Budget for this objective: $6,000.00
LRPT Category: Teaching and Learning
E-Rate Correlates: ER01
NCLB Correlates: 03 11

Strategy 4.1.1: Under close teacher supervision students will join organizations and communicate via email with other students of the same age in school within the United States and world-wide
State: Original
Status: Planned
Timeline: Three school years. From August to June
Person(s) Responsible: Classroom teachers and Technology coordinator
Evidence: Number of classes with outside partners and frequency of communication
Comments:
LRPT Correlates: I01, I02, I06, TL01, TL03, TL09, TL12

Objective 4.2: Teachers will incorporate daily classroom opportunities for student to establish contacts with professionals and experts within the United States and worldwide.
Budget for this objective: $6,000.00
LRPT Category: Teaching and Learning
E-Rate Correlates: ER01
NCLB Correlates: 11

Strategy 4.2.1: Under close teacher supervision students will join organizations and communicate via email with professionals and experts in a variety of fields of study.
State: Original
Status: Planned
Timeline: Three school years. From August to June
Person(s) Responsible: Classroom teacher and Technology coordinator
Evidence: Number of organizations contacted per classroom and frequency of communications
Comments:
LRPT Correlates: LAS10, LAS13, TL12, TL13, TL15
BUDGET
Total amount of Title II, Part D formula funds received for the current year of this plan: $1,297.00
Method of application for formula funds: Local Application
Budget for year 2009
– Telecom cost: $10,000.00
– Telecom source: 90% E-Rate funding
10% General funds
– Materials cost: $2,000.00
– Materials source: General funds
– Equipment cost: $24,000.00
– Equipment source: General funds
– Maintenance cost: $76,000.00
– Maintenance source: 90% E-Rate funding
10% General funds
– Staff development cost: $7,500.00
– Staff development source: $324.25 Title II, Part D
$7,175.75 General funds
– Miscellaneous cost: $11,800.00
– Miscellaneous source: General funds
– Total: $131,300.00
Budget for year 2010
– Telecom cost: $10,000.00
– Telecom source: 90% E-Rate funding
10% General funds
– Materials cost: $2,000.00
– Materials source: General funds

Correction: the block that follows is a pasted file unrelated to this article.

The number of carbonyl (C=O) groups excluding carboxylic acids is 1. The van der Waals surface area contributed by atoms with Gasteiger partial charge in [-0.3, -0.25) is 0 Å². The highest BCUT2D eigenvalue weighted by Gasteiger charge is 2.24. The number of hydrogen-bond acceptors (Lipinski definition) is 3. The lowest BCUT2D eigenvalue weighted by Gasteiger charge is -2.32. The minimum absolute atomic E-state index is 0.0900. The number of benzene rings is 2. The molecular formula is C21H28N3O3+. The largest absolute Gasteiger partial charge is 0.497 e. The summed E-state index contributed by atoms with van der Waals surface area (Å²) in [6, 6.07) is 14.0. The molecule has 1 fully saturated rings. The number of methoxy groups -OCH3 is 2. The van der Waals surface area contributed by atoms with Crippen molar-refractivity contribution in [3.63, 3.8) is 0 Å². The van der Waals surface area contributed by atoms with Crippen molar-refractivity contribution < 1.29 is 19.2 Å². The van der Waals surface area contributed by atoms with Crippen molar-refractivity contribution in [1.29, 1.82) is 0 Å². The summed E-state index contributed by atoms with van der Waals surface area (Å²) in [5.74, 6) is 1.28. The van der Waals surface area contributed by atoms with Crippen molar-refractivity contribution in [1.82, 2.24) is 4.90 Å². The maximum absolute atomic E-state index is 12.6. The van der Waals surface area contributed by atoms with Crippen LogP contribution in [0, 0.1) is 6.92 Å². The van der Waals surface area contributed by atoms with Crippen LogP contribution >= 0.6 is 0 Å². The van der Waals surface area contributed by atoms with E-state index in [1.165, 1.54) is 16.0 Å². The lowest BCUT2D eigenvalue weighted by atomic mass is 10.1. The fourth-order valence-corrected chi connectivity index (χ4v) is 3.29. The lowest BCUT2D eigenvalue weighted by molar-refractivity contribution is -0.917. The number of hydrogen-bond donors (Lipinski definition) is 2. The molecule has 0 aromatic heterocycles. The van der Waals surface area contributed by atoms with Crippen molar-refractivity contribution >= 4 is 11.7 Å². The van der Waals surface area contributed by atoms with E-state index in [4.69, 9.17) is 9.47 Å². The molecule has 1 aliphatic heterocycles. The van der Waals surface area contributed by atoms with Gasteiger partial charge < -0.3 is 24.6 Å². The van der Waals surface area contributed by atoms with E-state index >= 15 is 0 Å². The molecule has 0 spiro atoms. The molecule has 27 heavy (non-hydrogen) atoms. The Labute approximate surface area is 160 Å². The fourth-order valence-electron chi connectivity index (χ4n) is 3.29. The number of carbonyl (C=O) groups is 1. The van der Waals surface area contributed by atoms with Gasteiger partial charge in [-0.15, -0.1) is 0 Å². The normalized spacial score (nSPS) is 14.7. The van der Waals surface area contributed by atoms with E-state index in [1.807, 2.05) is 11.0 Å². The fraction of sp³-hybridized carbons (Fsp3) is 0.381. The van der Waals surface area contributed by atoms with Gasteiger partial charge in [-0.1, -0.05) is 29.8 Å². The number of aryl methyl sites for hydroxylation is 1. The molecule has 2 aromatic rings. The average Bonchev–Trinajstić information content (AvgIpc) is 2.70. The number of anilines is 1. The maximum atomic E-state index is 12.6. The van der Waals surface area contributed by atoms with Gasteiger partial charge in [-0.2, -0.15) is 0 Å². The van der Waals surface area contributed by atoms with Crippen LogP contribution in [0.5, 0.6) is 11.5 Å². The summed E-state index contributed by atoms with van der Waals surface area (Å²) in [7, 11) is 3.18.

– Equipment cost: $24,000.00
– Equipment source: General funds
– Maintenance cost: $76,000.00
– Maintenance source: 90% E-Rate funding
10% General funds
– Staff development cost: $7,500.00
– Staff development source: $324.25 Title II, Part D
$7,175.75 General funds
– Miscellaneous cost: $11,800.00
– Miscellaneous source: General funds
– Total: 131,300.00
Budget for year 2011
– Telecom cost: $10,000.00
– Telecom source: 90% E-Rate funding
10% General funds
– Materials cost: $2,000.00
– Materials source: General funds
– Equipment cost: $24,000.00
– Equipment source: General funds
– Maintenance cost: $76,000.00
– Maintenance source: 90% E-Rate funding
10% General funds
– Staff development cost: $7,500.00
– Staff development source: $324.25 Title II, Part D
$7,175.75 General funds
– Miscellaneous cost: $11,800.00
– Miscellaneous source: General funds
– Total: 131,300.00
EVALUATION
Evaluation Process:
DRAW Academy will evaluate the plan and the development of the technology program yearly by the Technology Coordinator and the CEO/Superintendent.
The evaluation will comprehend the following items:
a- Professional development.
b- Lesson plans
c- Students knowledge.
d- Frequency of outside contacts.
e- Equipment constant functionality.

The findings of the evaluation will be utilized to improve the levels of professional development, to target needs for professional development, to adjust the sophistication and complexity of the programs and activities, and to evaluate the needs for equipment acquisition.
These findings will be communicated at the end of each school year and at the beginning of the following school year to faculty and staff with the specific requirement to utilize these findings as guidelines for the improvement of the lesson plans and the direct delivery of technology instruction to the students.
Evaluation Method:
The following are different strategies to monitor the progress of the faculty, staff, and students related the technology development and utilization.
a- Surveys will be conducted with faculty and staff in order to decide on the effectiveness of each professional development courses and the needs for new activities. The surveys will include students’ opinions evaluating the teachers’ ability to use and incorporate technology in the classroom as well as to instruct using technology and its methods.
b- Lesson plans will be revised to assure the inclusion of the technology components as required.
c- The school’s curriculum will be revised frequently throughout the year in order to incorporate technology tools and technology resources as teachers plan and research.
d- The students will be assessed with a pre and post test at the beginning and end of the school year to assure their knowledge, acquisition, utilization, and comprehension of the State Technology TEKS.
e- The Technology Coordinator will supervise classroom activities frequently throughout the year to assess the quality and quantity of students’ and teachers’ communications and contacts other schools and outside organizations.